Cornea cells marking.
This procedure creates a maker for each cell in a very poor quality microscopic image of a cornea. The composition of an opening with the regional maximum is used to create the markers.
Reading and topographic view
The gray-scale image of the cornea is read and displayed. A topographic model is also displayed. We can notice that the cells are formed by small hills in the topographic model. We can also notice that the image is very noisy.
1. from ia870 import * 2. 3. a = adreadgray('corneacells.tif') 4. adshow(a,'input') 5. b = iagsurf(a) 6. adshow(b,'surface view')
Filtering and cell detection
The image is filtered by an alternating sequential filtering with size 2. This filter is composed by openings and closings, removing small peaks and valleys. Next, the regional maxima are detected. For illustrative purpose, they are displayed overlayed on the topographic image view. These regional maxima are the markers for each cell. If anything goes wrong in this step, the error will be propagated throughout the process.
1. c = iaasf(a,'oc',iasecross(),2) 2. d = iaregmax( c) 3. adshow(iagsurf(c),'filtered, surface view') 4. adshow(iagshow(iagsurf(c), d),'with markers')
Find the background marker
Following the paradigm of segmentation by watershed, the background marker is detected by applying the constrained watershed on the negation of the cells image using the markers detected in the last step. These watershed lines partition the image in regions of influence of each cell. For illustrative display, the negative of the cell image is displayed overlayed by the markers on the left, and also overlayed by the watershed lines on the right.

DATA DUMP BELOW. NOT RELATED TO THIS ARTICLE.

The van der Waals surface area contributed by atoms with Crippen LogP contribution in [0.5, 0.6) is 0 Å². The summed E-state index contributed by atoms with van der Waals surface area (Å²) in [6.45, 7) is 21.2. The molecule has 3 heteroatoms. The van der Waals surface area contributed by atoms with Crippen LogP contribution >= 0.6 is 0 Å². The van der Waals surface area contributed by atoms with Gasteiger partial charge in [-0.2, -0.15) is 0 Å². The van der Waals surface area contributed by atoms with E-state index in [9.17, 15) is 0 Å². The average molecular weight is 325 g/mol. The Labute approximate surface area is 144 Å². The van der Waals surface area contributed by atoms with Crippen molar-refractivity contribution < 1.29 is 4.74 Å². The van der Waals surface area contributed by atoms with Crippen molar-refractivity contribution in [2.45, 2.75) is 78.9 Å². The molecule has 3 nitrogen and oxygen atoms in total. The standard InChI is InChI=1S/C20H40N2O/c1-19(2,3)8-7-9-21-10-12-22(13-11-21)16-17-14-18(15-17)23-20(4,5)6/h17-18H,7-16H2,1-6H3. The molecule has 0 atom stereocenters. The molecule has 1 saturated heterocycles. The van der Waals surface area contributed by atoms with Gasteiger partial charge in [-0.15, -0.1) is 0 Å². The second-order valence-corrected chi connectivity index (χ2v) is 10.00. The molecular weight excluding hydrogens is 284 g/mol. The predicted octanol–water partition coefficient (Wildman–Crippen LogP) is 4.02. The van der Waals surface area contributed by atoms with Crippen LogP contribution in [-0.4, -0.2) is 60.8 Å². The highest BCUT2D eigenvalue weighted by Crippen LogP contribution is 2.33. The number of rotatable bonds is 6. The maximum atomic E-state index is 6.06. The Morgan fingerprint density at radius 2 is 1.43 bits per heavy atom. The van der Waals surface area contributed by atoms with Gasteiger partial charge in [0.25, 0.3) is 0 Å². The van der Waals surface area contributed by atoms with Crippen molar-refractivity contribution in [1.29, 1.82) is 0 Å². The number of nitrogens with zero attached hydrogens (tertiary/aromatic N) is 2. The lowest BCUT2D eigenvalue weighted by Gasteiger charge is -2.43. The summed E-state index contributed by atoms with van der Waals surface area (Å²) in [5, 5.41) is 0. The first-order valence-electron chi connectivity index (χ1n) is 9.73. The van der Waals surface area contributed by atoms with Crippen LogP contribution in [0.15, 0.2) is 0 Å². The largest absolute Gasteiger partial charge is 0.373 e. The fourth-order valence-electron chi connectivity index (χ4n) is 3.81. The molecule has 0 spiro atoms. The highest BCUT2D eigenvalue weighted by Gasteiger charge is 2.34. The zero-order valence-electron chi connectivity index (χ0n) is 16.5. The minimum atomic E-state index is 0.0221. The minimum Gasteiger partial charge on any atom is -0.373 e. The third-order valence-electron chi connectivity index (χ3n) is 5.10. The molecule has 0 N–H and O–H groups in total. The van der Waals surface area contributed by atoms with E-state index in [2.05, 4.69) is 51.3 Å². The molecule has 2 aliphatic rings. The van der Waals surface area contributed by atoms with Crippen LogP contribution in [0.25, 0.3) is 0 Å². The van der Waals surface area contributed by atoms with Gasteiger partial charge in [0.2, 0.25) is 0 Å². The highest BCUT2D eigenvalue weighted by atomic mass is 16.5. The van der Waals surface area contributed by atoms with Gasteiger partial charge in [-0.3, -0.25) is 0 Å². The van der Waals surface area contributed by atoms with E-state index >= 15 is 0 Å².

1. e = ianeg(a) 2. f = iacwatershed(e, d, iasebox()) 3. adshow(iagshow(e,d)) 4. adshow(iagshow(e,f,d))
Labeling the markers and gradient
As the internal and external markers can be touching, we combine the external marker with value 1 with the labeling of the internal markers added by 1. The labeled marker image is shown on the left. The final watershed will be applied on the gradient of the original image, which is shown on the right.
01. import ia636 as ia 02. g = iagray(f, 'uint16', 1) 03. print 'g', ia.iaimginfo(g) 04. gr = ialabel(d) 05. print 'gr',ia.iaimginfo(gr) 06. h1 = iaaddm(gr, uint16(1)) 07. print 'h1', ia.iaimginfo(h1) 08. h = iaintersec(iagray(d,'uint16'), h1) 09. print 'h', ia.iaimginfo(h) 10. i = iaunion( g, h) 11. print 'i', ia.iaimginfo(i) 12. adshow(iaglblshow(i)) 13. j = iagradm( a) 14. adshow(ia.ianormalize(j))
g <type 'numpy.ndarray'> (256, 318) uint16 0.000000 1.000000 gr <type 'numpy.ndarray'> (256, 318) int64 0.000000 195.000000 h1 <type 'numpy.ndarray'> (256, 318) int64 1.000000 196.000000 h <type 'numpy.ndarray'> (256, 318) uint16 0.000000 196.000000 i <type 'numpy.ndarray'> (256, 318) uint16 0.000000 196.000000
Constrained watershed of the gradient from markers
Apply the constrained watershed on the gradient from the labeled internal and external markers. Show the watershed lines on the left and the results overlayed on the original image, on the right.
1. k = iacwatershed(j, i) 2. adshow( k) 3. adshow( iagshow(a, k, k))